Advancing Water Resources Research and Management
|Symposium on Water Resources and the World Wide Web|
|Seattle, Washington, December 5-9, 1999|
|The GLIN Model|
|Who is Benefiting from GLIN?|
|Trials, Triumphs and Challenges Ahead|
|Content Enhancement: Adding a Spatial Component to GLIN|
|Partnership Building: Applying the GLIN Model to Other Shared Watersheds|
|Multi-server Search Capability|
|Integrating Audience and Content|
|Lessons Learned from GLIN|
|1) Web users demand content|
|2) Training builds trust|
|3) Organizing links (the clearinghouse approach) is a much needed and appreciated service|
|4) Smart navigation pays dividends|
|5) Usability has more to do with content than design, layout or navigation|
|Larger Lessons Learned from the Web|
|Shorter and simpler is better|
|Sustainability of any system has to be a priority|
Traditionally, government agencies and other organizations have compartmentalized segments of the ecosystem into discrete units and managed them independently. Consequently, the public as a whole has often missed out on valuable opportunities to understand and appropriately react to the multiple weblike interactions that occur within the natural world around us.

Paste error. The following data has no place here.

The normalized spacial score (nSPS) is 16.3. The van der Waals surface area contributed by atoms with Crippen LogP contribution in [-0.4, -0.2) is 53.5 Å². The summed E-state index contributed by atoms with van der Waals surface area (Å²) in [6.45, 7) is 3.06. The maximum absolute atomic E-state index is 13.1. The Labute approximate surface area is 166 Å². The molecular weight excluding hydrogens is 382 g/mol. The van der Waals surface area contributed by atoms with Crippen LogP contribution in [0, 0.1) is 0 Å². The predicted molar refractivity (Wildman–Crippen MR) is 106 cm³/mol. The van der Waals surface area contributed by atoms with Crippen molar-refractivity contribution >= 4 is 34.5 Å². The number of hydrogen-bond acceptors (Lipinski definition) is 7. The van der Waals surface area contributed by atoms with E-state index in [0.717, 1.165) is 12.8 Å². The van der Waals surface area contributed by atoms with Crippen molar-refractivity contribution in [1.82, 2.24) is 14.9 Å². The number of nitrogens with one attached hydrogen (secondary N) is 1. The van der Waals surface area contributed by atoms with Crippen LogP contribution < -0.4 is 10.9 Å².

Effectively moving beyond a compartmentalized and narrow view of problems, processes and political boundaries to a systemic and interrelated view, relies on our collective commitment to draw many points of view into an ongoing and evolving communication process.
The Great Lakes Information Network (GLIN: http://www.great-lakes.net) has been employing these principles of web design since its beginnings in 1993. GLIN uses an "ecosystem approach" in its navigational design, recognizing the integrated nature of the water, land, human and economic resources of the binational Great Lakes basin. By cross-linking with hundreds of groups involved in management of the Great Lakes ecosystem, GLIN represents a united web presence for the entire region and a model for other shared watersheds around the globe.KEYWORDS: Great Lakes, integrated network, regional partnership, web design, navigation
In 1991, the Great Lakes region began to look at the possibility of using Internet-based communications to cultivate an ecosystem-based approach to management of its natural, cultural and economic resources.
The resulting effort, known as the Great Lakes Information Network (GLIN), has gained high praise as a "one-stop shopping" resource for information on Great Lakes-related organizations and activities.
|Take a tour of GLIN|
|Static snapshot of the GLIN home page (if your browser is not enabled)|
More than a web site, GLIN is an umbrella information service that helps Great Lakes agencies and organizations achieve two fundamental goals:
GLIN has successfully employed an "ecosystem approach" in its navigational design, recognizing the integrated nature of the water, land, human and economic resources of the Great Lakes basin. By actively pursuing cross-linking with Great Lakes data providers, GLIN acts as a portal to information for and about the Great Lakes and the ecosystem as a whole (Ratza/McIntyre, 1997).